There seem to be two distinct flavors of Stephen King film adaptations. Either it's a full-on scare-the-dickens-out-of-you night at the movies or it's the journey to the center of the insane mind. "1408" falls into the latter category, yet a large percentage of the middle act wants to play by the now familiar rules of suspense cinema. It's a confusing mix, but then again, "1408" is a difficult movie to decipher.
Mike Enslin (John Cusack) is a non-fiction novelist specializing in the haunted attractions of America. Urged to try spending the night at the Dolphin Hotel in the cursed room 1408, it takes everything the hotel manager (Samuel L. Jackson, in a five-minute cameo) has to try and convince Enslin to change his plans. The author won't budge, and embarks on a stay that will challenge his skeptical nature, forcing Enslin to confront a torturous past with his deceased daughter and a lifetime of disbelief.
Swedish director Mikael Hafstrom made a dent on the American film scene with the 2005 thriller, "Derailed." A nicely detailed piece of trash, "Derailed" couldn't help but fall apart in the final reel, so it comes as little surprise that "1408" also suffers the same fate.
Adapted from a King short story, "1408" has to fill a 90+ minute running time with a concept that should rightfully take up about 30 minutes. However, Hafstrom is skilled at the build up to the hotel room sequences; giving the audience a nice feel of Enslin's testy personality before he's subjected to a barrage of nightmares.
It's takes a good half hour before we even get into the dreaded hotel room, and once it arrives, there's really nowhere for "1408" to effectively go. This is an origami-paper-thin concept about psychological confinement, and the screenplay works up a summer-day-20k sweat trying to fill the narrative with bits of character dimension and generic suspense. The director is actually able to breathe some life into the majority of the picture, drizzling on the required bits of evil and alarm; but he's punishing Enslin for sins the audience surely won't be invested in.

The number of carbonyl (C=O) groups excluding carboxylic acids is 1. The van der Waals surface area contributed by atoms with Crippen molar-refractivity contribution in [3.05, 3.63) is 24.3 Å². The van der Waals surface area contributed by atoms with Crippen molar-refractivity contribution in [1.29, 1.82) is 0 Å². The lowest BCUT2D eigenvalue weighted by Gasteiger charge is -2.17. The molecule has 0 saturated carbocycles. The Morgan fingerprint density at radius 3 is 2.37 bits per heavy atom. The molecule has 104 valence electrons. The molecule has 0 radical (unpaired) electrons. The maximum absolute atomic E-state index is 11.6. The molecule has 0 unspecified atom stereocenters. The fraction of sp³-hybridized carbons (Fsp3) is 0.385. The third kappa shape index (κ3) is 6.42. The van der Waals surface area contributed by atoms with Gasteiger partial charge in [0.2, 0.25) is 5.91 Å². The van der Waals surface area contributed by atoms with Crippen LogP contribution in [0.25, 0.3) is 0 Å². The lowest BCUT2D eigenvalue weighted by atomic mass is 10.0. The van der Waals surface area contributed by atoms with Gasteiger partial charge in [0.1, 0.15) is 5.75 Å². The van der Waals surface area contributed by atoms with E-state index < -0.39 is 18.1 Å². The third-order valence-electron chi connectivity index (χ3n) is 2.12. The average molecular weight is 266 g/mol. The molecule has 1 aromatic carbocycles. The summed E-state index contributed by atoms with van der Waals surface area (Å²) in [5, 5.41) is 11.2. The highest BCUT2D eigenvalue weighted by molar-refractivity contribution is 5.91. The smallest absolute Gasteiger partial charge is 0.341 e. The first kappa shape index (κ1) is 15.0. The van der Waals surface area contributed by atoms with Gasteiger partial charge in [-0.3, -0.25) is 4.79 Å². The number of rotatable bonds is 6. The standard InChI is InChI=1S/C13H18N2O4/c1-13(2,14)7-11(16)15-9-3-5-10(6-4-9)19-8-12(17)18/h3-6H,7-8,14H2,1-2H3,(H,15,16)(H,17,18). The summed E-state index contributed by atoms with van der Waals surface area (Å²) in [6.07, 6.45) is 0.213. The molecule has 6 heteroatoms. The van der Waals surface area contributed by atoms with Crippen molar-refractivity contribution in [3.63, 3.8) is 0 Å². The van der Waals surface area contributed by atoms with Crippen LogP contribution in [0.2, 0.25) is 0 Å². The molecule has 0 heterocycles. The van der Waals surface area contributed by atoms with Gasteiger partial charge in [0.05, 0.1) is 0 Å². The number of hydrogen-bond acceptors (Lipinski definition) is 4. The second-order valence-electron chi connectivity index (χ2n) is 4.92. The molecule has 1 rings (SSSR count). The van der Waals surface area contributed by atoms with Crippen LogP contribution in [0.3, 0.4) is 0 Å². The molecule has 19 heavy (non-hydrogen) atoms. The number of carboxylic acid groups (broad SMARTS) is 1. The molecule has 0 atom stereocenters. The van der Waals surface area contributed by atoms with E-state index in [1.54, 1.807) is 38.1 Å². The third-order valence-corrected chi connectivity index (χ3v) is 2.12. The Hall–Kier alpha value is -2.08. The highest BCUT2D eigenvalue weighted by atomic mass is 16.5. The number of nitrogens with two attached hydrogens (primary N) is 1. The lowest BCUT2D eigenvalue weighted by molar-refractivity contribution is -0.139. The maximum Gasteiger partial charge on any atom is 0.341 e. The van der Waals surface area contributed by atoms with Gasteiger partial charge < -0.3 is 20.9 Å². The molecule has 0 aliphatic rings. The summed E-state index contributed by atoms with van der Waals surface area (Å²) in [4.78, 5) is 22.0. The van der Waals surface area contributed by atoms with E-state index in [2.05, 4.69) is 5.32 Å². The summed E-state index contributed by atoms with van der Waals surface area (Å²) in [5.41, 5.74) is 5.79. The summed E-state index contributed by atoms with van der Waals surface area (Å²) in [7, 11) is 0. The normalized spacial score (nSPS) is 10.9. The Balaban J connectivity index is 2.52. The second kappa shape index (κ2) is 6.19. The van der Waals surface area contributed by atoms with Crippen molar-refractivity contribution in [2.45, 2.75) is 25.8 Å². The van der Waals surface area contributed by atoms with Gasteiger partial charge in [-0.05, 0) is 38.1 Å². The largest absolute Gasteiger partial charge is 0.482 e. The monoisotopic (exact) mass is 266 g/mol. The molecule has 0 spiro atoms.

What "1408" has in might and ghostly bits of paranoia, it lacks in basic genre entertainment value. Hafstrom and his production work extra hard to smuggle in a psychosomatic depth that gives Cusack something to play with and the film more meat to chew on besides a one-note haunting. At first, it keeps the film honest, but once the picture goes haywire in the room, stretch marks on the character arc become a burden and feel unnecessary to the whole endeavor. The element of Enslin's dead child is a prime example of an idea that must've looks smashing on paper, but acts more like a speed bump in the finished film. Hafstrom can't balance the requirement of excitement with the necessity of depth without jerking the film's pace around like a bad carnival ride.
"1408" works best as a haunted work of fury, pushing Enslin to the limits of PG-13 madness as he tries to escape the room. Never have the Carpenters been as menacing, mini-bars as terrifying, and Cusack as professionally unhinged. I greatly enjoyed the film when it stuck a specific dance card and let 'er rip. Yet, "1408" is searching for a special brew of cohesion; a glue that Hafstrom is certain will make the end of this tale stick more dramatically. I wish I shared his confidence.
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